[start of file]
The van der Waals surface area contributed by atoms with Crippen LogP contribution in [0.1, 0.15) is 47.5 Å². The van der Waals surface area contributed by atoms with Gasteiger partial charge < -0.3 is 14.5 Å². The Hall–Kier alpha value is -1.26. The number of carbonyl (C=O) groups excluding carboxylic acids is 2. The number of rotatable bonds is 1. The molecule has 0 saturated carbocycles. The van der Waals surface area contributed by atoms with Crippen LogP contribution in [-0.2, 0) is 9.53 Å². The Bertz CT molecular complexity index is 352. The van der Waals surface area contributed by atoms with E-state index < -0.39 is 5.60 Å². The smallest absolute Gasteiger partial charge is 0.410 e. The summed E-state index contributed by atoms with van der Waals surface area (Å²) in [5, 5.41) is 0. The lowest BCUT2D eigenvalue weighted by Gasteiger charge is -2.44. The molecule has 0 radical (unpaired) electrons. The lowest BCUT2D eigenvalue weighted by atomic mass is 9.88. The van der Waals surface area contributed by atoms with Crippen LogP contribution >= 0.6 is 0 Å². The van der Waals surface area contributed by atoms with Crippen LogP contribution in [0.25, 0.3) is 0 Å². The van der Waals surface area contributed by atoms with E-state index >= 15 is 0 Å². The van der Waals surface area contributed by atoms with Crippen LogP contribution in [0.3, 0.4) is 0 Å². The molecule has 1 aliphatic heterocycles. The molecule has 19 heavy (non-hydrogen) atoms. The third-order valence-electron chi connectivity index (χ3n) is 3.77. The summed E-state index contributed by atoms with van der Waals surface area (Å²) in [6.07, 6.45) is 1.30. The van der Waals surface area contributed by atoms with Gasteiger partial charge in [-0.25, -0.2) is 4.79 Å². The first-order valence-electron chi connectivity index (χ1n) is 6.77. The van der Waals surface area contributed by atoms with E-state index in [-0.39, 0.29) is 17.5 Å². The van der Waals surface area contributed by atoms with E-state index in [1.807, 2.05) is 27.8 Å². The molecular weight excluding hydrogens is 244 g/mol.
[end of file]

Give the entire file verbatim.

The van der Waals surface area contributed by atoms with Crippen LogP contribution in [0.1, 0.15) is 47.5 Å². The van der Waals surface area contributed by atoms with Gasteiger partial charge < -0.3 is 14.5 Å². The Hall–Kier alpha value is -1.26. The number of carbonyl (C=O) groups excluding carboxylic acids is 2. The number of rotatable bonds is 1. The molecule has 0 saturated carbocycles. The van der Waals surface area contributed by atoms with Crippen LogP contribution in [-0.2, 0) is 9.53 Å². The Bertz CT molecular complexity index is 352. The van der Waals surface area contributed by atoms with E-state index < -0.39 is 5.60 Å². The smallest absolute Gasteiger partial charge is 0.410 e. The summed E-state index contributed by atoms with van der Waals surface area (Å²) in [5, 5.41) is 0. The lowest BCUT2D eigenvalue weighted by Gasteiger charge is -2.44. The molecule has 0 radical (unpaired) electrons. The lowest BCUT2D eigenvalue weighted by atomic mass is 9.88. The van der Waals surface area contributed by atoms with Crippen LogP contribution >= 0.6 is 0 Å². The van der Waals surface area contributed by atoms with Crippen LogP contribution in [0.25, 0.3) is 0 Å². The van der Waals surface area contributed by atoms with E-state index >= 15 is 0 Å². The van der Waals surface area contributed by atoms with Crippen LogP contribution in [0.3, 0.4) is 0 Å². The molecule has 1 aliphatic heterocycles. The molecule has 19 heavy (non-hydrogen) atoms. The third-order valence-electron chi connectivity index (χ3n) is 3.77. The summed E-state index contributed by atoms with van der Waals surface area (Å²) in [6.07, 6.45) is 1.30. The van der Waals surface area contributed by atoms with Gasteiger partial charge in [-0.25, -0.2) is 4.79 Å². The first-order valence-electron chi connectivity index (χ1n) is 6.77. The van der Waals surface area contributed by atoms with E-state index in [-0.39, 0.29) is 17.5 Å². The van der Waals surface area contributed by atoms with E-state index in [1.807, 2.05) is 27.8 Å². The molecular weight excluding hydrogens is 244 g/mol.